Author: Rebecca Dean
Publisher: Broadway Paperbacks
Published: August 14, 2012
arc, paperback, 424 pages
Genre: Historical Fiction
Summary (from Goodreads):
Two lovers. Two very different lives. One future together that will change history.
When debutante Wallis Simpson is growing up, she devotes her teenage daydreams to one man, the future King of England, Prince Edward. But it's Pamela Holtby, Wallis's aristocratic best friend, who mixes within the palace circle. Wallis's first marriage to a dashing young naval pilot is not what she dreamt of; he turns out to be a dominating bully of a man, who punishes her relentlessly. But her fated marriage does open a suprising door, to the world of Navy couriers – where navy wives are being used to transport messages around the world. This interesting turn of fate takes Wallis from the exuberant social scene in Washington to a China that is just emerging from civil war. Edward in the meantime is busy fulfilling his royal duties – and some extra-curricular ones involving married women. Until the day, just before he ascends the throne as Edward VIII, he is introduced to a very special married woman, Wallis Simpson.
There is something fascinating about royalty. What I knew about Wallis Simpson, before I read this novel, is that Edward VIII abdicated the throne in order to be with her, and she was a controversial historical figure.
The Shadow Queen by Rebecca Dean is a look at Wallis's life starting from childhood to meeting Edward VIII.
Before she was Wallis Simpson, she was Bessie Wallis. Her father died while she was young leaving her family destitute and having to rely on her uncle for financial support. This fact alone plagued her her entire life, and influenced her decisions. It was in her early childhood where Wallis met her long time friend and sometimes enemy, Pamela Holtby. A great deal of this book focuses on the friendship formed between the two girls. However after Pamela breaks Wallis's heart by cheating with her boyfriend, they go their separate ways. Wallis has a life filled with trials and tribulations. Even though Wallis makes several foolish choices, she is a survivor.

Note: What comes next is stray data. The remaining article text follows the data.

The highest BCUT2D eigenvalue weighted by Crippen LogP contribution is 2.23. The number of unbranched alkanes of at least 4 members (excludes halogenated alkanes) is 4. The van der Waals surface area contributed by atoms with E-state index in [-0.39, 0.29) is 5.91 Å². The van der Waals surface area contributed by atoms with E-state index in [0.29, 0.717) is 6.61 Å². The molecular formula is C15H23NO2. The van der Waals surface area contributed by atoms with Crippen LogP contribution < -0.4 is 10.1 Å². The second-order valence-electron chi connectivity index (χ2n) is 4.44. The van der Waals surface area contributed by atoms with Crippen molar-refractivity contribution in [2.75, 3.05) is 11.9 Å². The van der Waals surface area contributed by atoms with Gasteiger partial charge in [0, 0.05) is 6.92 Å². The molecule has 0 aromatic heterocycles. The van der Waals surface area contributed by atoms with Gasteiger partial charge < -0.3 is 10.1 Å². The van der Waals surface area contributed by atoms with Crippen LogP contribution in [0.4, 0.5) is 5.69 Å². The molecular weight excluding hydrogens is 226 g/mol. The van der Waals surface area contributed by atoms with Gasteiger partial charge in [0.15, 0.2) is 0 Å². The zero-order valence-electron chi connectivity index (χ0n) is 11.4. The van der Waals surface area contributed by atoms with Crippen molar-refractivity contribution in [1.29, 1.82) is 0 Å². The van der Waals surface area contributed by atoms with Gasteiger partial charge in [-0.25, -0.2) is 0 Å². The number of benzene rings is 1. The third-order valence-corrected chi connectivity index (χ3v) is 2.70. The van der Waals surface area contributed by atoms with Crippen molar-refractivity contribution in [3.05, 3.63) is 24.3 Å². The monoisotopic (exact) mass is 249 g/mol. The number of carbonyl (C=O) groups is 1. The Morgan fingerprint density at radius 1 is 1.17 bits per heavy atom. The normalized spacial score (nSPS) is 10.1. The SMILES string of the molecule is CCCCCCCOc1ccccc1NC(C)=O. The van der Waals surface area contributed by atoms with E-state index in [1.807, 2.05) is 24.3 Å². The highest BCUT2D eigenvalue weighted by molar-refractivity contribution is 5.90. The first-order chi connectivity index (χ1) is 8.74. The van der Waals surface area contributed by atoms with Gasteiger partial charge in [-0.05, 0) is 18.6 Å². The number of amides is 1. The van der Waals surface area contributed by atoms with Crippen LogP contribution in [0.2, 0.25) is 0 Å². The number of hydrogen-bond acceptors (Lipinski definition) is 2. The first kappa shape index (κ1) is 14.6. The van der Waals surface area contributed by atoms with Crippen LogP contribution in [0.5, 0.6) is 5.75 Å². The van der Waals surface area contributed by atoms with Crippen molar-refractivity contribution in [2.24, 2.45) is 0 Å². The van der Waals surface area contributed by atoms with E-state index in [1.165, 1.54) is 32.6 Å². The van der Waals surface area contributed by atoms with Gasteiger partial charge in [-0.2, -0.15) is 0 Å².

This is an interesting book to read. Dean mixes fact with fiction. Although I'm sure the timeline is the same, I think the author had to speculate a great deal on some of the more intimate details. There are many biographies written on Wallis, but unless you were a fly on her wall, there is no way to know what really happened. Dean does a good job filling in the blanks with plausible information. Although I enjoyed reading this book, I was a little disappointed that it ended just as Wallis and Edward met. I'm not sure if the author has another book planned to pick up where this one left off. I hope she does. This is a well-written and interesting book on the early life of Wallis Simpson. The Shadow Queen is definitely a book worth reading.